‘People of Sindh resilient, but present crisis most testing’ | Pakistan Today

‘People of Sindh resilient, but present crisis most testing’

The people of Sindh are most patient and resilient in times of crisis and natural disaster, but they have never been tested as much as they are today, provincial Electric Power Minister Shazia Marri said in a statement issued on Sunday.
Speaking in her native village Berani in Sanghar district, Marri said that the unprecedented torrential rains have affected over six million people across the province and led to the loss of over 300 lives.
“We were still in the process of recovering from the last year’s floods, when we have been hit by another catastrophe,” she said.
“The UN has estimated that these rains are as damaging as the floods in 2010.”
Marri said that the rains in Sindh that leading experts are attributing to climate change are the highest ever recorded during the four-week period between August and September.
Speaking on the massive losses endured by Sindh during the rains, she said that crops of cotton, rice and sugarcane were extensively damaged, seasonal vegetables almost completely destroyed and over 100,000 livestock killed.
In Sanghar, all cotton crops were destroyed and the livelihood of thousands has been lost. “In addition to people losing their homes and their livelihood, there is widespread fear of waterborne diseases including malaria, gastroenteritis and dengue,” she said.
“Many feet of accumulated water have become breeding grounds for numerous diseases,” she added.
Marri said that while such catastrophic events cannot be avoided, it was imperative that their intensity is not increased by human practices or ignorance.
She said that the natural flow of water should not be stopped and distribution of relief goods needs to be strategically managed at the lowest level in every affected district.
Marri also regretted the shortage of volunteers, particularly for medical relief in the affected areas.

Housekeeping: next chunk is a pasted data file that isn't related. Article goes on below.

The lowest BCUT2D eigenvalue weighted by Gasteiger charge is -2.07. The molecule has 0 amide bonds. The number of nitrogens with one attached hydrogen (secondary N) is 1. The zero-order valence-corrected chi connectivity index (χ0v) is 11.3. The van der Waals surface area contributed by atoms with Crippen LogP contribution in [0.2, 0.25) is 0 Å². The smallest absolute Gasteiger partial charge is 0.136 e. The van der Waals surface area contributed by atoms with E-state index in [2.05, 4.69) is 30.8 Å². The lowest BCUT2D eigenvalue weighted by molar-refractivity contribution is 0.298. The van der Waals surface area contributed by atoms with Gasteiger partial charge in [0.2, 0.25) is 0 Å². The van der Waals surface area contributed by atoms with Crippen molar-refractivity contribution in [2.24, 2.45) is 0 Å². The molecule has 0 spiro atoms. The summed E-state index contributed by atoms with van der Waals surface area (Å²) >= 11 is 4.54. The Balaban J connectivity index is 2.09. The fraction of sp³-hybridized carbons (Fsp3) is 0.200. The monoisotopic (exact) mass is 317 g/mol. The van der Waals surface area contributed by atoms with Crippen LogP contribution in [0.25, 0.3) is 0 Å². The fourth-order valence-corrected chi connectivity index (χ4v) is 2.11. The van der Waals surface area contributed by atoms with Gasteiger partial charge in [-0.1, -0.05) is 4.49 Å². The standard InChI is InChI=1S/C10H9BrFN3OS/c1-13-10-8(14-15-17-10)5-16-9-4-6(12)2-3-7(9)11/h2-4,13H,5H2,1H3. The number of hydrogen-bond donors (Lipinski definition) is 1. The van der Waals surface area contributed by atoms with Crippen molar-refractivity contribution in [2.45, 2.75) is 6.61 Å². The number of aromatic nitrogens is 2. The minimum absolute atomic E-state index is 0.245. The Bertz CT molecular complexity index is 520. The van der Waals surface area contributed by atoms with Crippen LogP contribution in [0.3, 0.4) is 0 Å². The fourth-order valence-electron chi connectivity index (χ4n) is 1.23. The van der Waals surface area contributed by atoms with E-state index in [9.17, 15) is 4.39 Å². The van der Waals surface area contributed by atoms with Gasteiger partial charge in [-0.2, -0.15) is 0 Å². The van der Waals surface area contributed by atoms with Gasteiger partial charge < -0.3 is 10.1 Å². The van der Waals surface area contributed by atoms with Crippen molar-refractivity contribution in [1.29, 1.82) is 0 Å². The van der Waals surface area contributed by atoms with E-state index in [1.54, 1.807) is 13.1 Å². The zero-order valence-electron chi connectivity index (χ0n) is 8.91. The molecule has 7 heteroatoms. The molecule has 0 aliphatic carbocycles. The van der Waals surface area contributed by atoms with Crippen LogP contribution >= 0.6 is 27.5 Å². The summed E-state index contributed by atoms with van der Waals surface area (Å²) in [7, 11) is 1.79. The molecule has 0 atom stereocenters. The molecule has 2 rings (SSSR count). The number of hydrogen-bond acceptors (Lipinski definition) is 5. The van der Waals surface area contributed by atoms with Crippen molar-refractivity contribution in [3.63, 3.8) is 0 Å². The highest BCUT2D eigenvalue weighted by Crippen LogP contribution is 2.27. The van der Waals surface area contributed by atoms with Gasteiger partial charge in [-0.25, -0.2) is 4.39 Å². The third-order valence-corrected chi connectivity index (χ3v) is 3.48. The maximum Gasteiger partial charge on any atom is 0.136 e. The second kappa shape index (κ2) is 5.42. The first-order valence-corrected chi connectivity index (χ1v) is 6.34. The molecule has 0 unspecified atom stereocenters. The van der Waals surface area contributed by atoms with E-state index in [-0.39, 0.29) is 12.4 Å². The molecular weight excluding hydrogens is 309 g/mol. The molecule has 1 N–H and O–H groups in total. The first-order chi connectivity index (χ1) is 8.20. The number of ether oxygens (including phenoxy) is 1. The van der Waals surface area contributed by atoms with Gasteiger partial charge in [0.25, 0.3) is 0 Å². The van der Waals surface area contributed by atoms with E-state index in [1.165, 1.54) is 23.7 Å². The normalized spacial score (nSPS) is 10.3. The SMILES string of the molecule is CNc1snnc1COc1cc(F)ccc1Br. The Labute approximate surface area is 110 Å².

“Disasters of such magnitude cannot be combated by the government alone,” she said. “All stakeholders within and outside Pakistan must contribute in human or material resources. Such calamities are nation building times, and warrant the youth of Pakistan to step up to the challenge of the day and work actively to bring the nation out of this crisis,” she added.
Reiterating President Asif Ali Zardari’s appeal to the international community, Marri said that the country is already engaged in serious efforts to combat terrorism that is causing an enormous financial burden and maximum support is needed from the international community.
“This support is required not only in the rescue phase, but in the greater challenge of rehabilitation of the affected populace,” she added.
Marri said that the president and prime minister are entirely focused on bringing the people of Sindh out of this crisis. “I am sure that the prime minister’s visit to Sanghar would yield positive results for rescue efforts in the area,” she added.
Marri, who has been distributing relief goods in the dehs of different union councils in Sanghar, said that it is important for more people to visit the disaster-stricken areas so that they may experience first hand the misery there and understand the value of life – be it that of a human or an animal.



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